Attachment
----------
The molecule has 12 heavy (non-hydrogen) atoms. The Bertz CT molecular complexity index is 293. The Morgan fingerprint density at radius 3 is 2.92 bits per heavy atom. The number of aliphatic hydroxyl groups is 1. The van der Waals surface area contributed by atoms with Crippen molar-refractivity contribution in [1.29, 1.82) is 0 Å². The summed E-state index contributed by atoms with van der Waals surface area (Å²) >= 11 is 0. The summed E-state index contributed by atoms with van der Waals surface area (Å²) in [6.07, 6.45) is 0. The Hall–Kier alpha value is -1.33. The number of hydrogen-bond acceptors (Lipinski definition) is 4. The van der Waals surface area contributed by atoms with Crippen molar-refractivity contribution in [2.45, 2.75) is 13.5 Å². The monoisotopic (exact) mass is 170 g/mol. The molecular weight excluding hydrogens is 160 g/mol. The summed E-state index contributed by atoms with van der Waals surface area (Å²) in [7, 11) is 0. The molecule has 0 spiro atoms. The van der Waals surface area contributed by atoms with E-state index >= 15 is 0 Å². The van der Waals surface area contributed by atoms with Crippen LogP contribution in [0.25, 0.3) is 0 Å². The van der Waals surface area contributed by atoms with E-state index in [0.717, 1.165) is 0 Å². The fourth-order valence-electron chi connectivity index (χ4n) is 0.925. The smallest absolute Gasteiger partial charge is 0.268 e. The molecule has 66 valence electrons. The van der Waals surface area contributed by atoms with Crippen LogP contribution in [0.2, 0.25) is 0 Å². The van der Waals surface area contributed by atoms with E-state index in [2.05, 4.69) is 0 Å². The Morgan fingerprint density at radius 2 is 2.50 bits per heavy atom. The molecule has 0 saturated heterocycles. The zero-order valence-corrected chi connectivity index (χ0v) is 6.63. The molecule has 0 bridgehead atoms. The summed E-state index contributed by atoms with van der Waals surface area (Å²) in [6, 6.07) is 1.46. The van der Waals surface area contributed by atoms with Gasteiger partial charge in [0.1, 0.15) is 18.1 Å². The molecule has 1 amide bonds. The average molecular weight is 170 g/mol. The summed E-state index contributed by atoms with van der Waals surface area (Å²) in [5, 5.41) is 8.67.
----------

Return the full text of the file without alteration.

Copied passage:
The molecule has 12 heavy (non-hydrogen) atoms. The Bertz CT molecular complexity index is 293. The Morgan fingerprint density at radius 3 is 2.92 bits per heavy atom. The number of aliphatic hydroxyl groups is 1. The van der Waals surface area contributed by atoms with Crippen molar-refractivity contribution in [1.29, 1.82) is 0 Å². The summed E-state index contributed by atoms with van der Waals surface area (Å²) >= 11 is 0. The summed E-state index contributed by atoms with van der Waals surface area (Å²) in [6.07, 6.45) is 0. The Hall–Kier alpha value is -1.33. The number of hydrogen-bond acceptors (Lipinski definition) is 4. The van der Waals surface area contributed by atoms with Crippen molar-refractivity contribution in [2.45, 2.75) is 13.5 Å². The monoisotopic (exact) mass is 170 g/mol. The molecular weight excluding hydrogens is 160 g/mol. The summed E-state index contributed by atoms with van der Waals surface area (Å²) in [7, 11) is 0. The molecule has 0 spiro atoms. The van der Waals surface area contributed by atoms with E-state index >= 15 is 0 Å². The van der Waals surface area contributed by atoms with Crippen LogP contribution in [0.25, 0.3) is 0 Å². The van der Waals surface area contributed by atoms with E-state index in [0.717, 1.165) is 0 Å². The fourth-order valence-electron chi connectivity index (χ4n) is 0.925. The smallest absolute Gasteiger partial charge is 0.268 e. The molecule has 66 valence electrons. The van der Waals surface area contributed by atoms with Crippen LogP contribution in [0.2, 0.25) is 0 Å². The van der Waals surface area contributed by atoms with E-state index in [2.05, 4.69) is 0 Å². The Morgan fingerprint density at radius 2 is 2.50 bits per heavy atom. The molecule has 0 saturated heterocycles. The zero-order valence-corrected chi connectivity index (χ0v) is 6.63. The molecule has 0 bridgehead atoms. The summed E-state index contributed by atoms with van der Waals surface area (Å²) in [6, 6.07) is 1.46. The van der Waals surface area contributed by atoms with Gasteiger partial charge in [0.1, 0.15) is 18.1 Å². The molecule has 1 amide bonds. The average molecular weight is 170 g/mol. The summed E-state index contributed by atoms with van der Waals surface area (Å²) in [5, 5.41) is 8.67.